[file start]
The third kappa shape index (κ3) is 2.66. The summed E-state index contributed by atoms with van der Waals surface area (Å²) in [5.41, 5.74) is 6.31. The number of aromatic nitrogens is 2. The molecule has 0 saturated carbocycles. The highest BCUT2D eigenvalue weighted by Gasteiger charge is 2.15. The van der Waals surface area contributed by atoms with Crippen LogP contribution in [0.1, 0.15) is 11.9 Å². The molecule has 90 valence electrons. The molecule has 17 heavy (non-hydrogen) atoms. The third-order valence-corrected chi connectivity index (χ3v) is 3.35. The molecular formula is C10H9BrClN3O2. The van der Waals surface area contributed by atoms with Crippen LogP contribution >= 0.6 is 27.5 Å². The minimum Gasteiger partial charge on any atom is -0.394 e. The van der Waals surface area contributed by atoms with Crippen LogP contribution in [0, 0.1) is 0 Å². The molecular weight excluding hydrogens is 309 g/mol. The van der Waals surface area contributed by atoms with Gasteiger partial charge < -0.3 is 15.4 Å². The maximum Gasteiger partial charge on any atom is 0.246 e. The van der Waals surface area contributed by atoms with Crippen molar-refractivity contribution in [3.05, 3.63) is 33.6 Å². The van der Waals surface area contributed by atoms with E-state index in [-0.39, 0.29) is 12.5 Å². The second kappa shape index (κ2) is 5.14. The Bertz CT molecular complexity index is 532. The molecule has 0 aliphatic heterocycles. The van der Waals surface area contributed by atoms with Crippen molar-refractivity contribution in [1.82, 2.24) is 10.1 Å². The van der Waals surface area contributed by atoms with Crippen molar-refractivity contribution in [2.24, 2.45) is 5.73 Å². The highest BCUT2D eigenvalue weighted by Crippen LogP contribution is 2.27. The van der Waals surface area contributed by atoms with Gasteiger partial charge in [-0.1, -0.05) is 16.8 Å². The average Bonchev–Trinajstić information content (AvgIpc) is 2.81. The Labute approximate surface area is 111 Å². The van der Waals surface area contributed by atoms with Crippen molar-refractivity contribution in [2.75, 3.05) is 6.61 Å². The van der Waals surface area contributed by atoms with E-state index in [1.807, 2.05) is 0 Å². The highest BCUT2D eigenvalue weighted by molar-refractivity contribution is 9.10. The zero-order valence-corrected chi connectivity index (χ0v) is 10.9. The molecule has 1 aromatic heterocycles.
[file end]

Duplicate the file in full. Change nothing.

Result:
The third kappa shape index (κ3) is 2.66. The summed E-state index contributed by atoms with van der Waals surface area (Å²) in [5.41, 5.74) is 6.31. The number of aromatic nitrogens is 2. The molecule has 0 saturated carbocycles. The highest BCUT2D eigenvalue weighted by Gasteiger charge is 2.15. The van der Waals surface area contributed by atoms with Crippen LogP contribution in [0.1, 0.15) is 11.9 Å². The molecule has 90 valence electrons. The molecule has 17 heavy (non-hydrogen) atoms. The third-order valence-corrected chi connectivity index (χ3v) is 3.35. The molecular formula is C10H9BrClN3O2. The van der Waals surface area contributed by atoms with Crippen LogP contribution >= 0.6 is 27.5 Å². The minimum Gasteiger partial charge on any atom is -0.394 e. The van der Waals surface area contributed by atoms with Crippen LogP contribution in [0, 0.1) is 0 Å². The molecular weight excluding hydrogens is 309 g/mol. The van der Waals surface area contributed by atoms with Gasteiger partial charge < -0.3 is 15.4 Å². The maximum Gasteiger partial charge on any atom is 0.246 e. The van der Waals surface area contributed by atoms with Crippen molar-refractivity contribution in [3.05, 3.63) is 33.6 Å². The van der Waals surface area contributed by atoms with E-state index in [-0.39, 0.29) is 12.5 Å². The second kappa shape index (κ2) is 5.14. The Bertz CT molecular complexity index is 532. The molecule has 0 aliphatic heterocycles. The van der Waals surface area contributed by atoms with Crippen molar-refractivity contribution in [1.82, 2.24) is 10.1 Å². The van der Waals surface area contributed by atoms with Crippen molar-refractivity contribution in [2.24, 2.45) is 5.73 Å². The highest BCUT2D eigenvalue weighted by Crippen LogP contribution is 2.27. The van der Waals surface area contributed by atoms with Gasteiger partial charge in [-0.1, -0.05) is 16.8 Å². The average Bonchev–Trinajstić information content (AvgIpc) is 2.81. The Labute approximate surface area is 111 Å². The van der Waals surface area contributed by atoms with Crippen molar-refractivity contribution in [2.75, 3.05) is 6.61 Å². The van der Waals surface area contributed by atoms with E-state index in [1.807, 2.05) is 0 Å². The highest BCUT2D eigenvalue weighted by molar-refractivity contribution is 9.10. The zero-order valence-corrected chi connectivity index (χ0v) is 10.9. The molecule has 1 aromatic heterocycles.